The moment a book is lent, I begin to miss it. According to T.S Eliot, each new book that is written alters every previous one. In the same way, each absent book alters those that remain on my shelves. The complexion of my library, the delicate gestalt, is spoiled. My mind goes to the gap as one’s tongue goes to a cavity. My security is breached, my balance tipped, my affections confused, my barricades against chaos diminished. Until the book is returned, I feel like a parent waiting up in the small hours for a teenage son or daughter to come home from the dubious party. In Zuckerman Unbound, Zuckerman’s brother marries a girl as the only way to repossess a book he lent her. Some bibliomaniacs would sooner give away a book than suffer the anxiety of lending it.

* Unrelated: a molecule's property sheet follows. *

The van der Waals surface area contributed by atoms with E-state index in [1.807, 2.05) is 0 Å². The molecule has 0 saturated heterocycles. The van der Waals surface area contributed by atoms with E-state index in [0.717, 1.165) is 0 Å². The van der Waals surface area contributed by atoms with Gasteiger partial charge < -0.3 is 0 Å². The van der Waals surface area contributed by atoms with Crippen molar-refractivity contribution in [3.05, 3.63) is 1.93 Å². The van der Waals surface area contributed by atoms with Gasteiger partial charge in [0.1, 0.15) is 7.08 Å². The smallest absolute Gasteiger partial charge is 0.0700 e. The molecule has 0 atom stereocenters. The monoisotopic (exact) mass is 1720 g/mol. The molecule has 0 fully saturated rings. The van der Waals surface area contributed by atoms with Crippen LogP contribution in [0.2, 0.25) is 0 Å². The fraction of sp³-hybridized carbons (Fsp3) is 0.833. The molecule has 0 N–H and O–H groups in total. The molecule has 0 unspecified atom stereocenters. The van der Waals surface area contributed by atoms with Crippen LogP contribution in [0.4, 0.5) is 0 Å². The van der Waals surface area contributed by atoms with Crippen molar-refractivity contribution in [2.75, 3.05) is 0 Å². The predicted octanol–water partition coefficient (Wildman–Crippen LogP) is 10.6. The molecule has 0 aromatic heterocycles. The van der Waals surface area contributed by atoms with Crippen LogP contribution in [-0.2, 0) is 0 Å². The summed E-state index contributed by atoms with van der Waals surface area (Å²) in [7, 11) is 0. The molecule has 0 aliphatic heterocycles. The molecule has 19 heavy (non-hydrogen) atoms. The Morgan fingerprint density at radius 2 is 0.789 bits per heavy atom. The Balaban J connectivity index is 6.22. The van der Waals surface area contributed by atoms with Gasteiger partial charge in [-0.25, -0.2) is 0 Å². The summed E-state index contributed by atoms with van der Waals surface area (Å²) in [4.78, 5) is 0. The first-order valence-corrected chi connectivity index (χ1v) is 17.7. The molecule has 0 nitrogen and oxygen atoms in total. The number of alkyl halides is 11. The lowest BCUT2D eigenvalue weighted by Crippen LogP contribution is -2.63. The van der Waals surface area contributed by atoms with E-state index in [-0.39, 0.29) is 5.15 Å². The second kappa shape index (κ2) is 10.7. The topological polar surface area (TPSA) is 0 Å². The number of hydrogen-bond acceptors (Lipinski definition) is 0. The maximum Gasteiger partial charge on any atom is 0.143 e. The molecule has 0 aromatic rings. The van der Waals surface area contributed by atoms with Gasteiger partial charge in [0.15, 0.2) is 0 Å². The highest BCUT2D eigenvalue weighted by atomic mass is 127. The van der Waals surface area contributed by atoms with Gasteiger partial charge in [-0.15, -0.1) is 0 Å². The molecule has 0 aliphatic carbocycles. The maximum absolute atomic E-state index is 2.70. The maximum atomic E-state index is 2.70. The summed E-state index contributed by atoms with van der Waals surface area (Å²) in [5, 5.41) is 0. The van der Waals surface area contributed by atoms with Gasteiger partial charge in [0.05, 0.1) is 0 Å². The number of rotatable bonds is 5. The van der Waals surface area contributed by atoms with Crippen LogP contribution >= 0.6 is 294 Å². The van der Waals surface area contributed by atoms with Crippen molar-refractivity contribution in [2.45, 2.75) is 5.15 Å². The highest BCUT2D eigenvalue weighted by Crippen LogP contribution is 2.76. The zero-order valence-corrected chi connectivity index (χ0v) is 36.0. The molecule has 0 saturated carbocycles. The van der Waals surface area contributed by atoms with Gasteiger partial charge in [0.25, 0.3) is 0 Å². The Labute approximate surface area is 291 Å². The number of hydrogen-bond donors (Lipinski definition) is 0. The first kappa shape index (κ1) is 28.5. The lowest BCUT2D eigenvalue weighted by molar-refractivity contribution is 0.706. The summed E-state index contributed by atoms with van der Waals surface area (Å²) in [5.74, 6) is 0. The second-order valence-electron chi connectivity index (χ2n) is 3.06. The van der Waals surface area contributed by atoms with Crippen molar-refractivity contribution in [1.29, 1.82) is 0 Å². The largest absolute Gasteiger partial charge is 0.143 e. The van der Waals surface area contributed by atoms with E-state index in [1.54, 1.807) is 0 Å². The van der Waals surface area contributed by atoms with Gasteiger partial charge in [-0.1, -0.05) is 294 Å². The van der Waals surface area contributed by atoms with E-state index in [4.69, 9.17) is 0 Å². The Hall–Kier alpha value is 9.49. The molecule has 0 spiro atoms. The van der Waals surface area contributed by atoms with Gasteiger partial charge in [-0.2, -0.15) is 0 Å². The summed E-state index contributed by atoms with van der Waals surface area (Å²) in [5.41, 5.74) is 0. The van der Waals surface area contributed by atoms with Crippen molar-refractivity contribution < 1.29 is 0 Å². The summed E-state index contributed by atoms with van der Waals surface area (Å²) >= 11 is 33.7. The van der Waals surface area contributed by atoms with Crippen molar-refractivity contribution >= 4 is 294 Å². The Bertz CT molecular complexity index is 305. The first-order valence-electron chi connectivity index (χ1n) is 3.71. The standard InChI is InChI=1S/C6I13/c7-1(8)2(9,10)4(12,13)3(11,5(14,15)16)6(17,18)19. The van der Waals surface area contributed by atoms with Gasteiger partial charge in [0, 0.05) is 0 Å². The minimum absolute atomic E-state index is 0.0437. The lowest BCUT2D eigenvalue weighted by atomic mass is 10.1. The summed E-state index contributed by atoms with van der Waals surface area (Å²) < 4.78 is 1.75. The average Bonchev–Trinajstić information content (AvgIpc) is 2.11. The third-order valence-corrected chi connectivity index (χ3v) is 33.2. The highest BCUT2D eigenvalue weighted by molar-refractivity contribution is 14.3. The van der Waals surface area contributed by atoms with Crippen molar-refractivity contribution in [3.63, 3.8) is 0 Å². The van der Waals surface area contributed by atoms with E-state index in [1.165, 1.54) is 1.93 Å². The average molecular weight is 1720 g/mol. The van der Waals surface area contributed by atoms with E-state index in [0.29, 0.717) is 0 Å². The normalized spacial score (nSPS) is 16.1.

The most dangerous part of lending books lies in the returning. At such times, friendships hang by a thread. I look for agony or ecstasy, for tears, transfiguration, trembling hands, a broken voice – but what the borrower usually says is, “I enjoyed it.”
I enjoyed it – as if that were what books were for.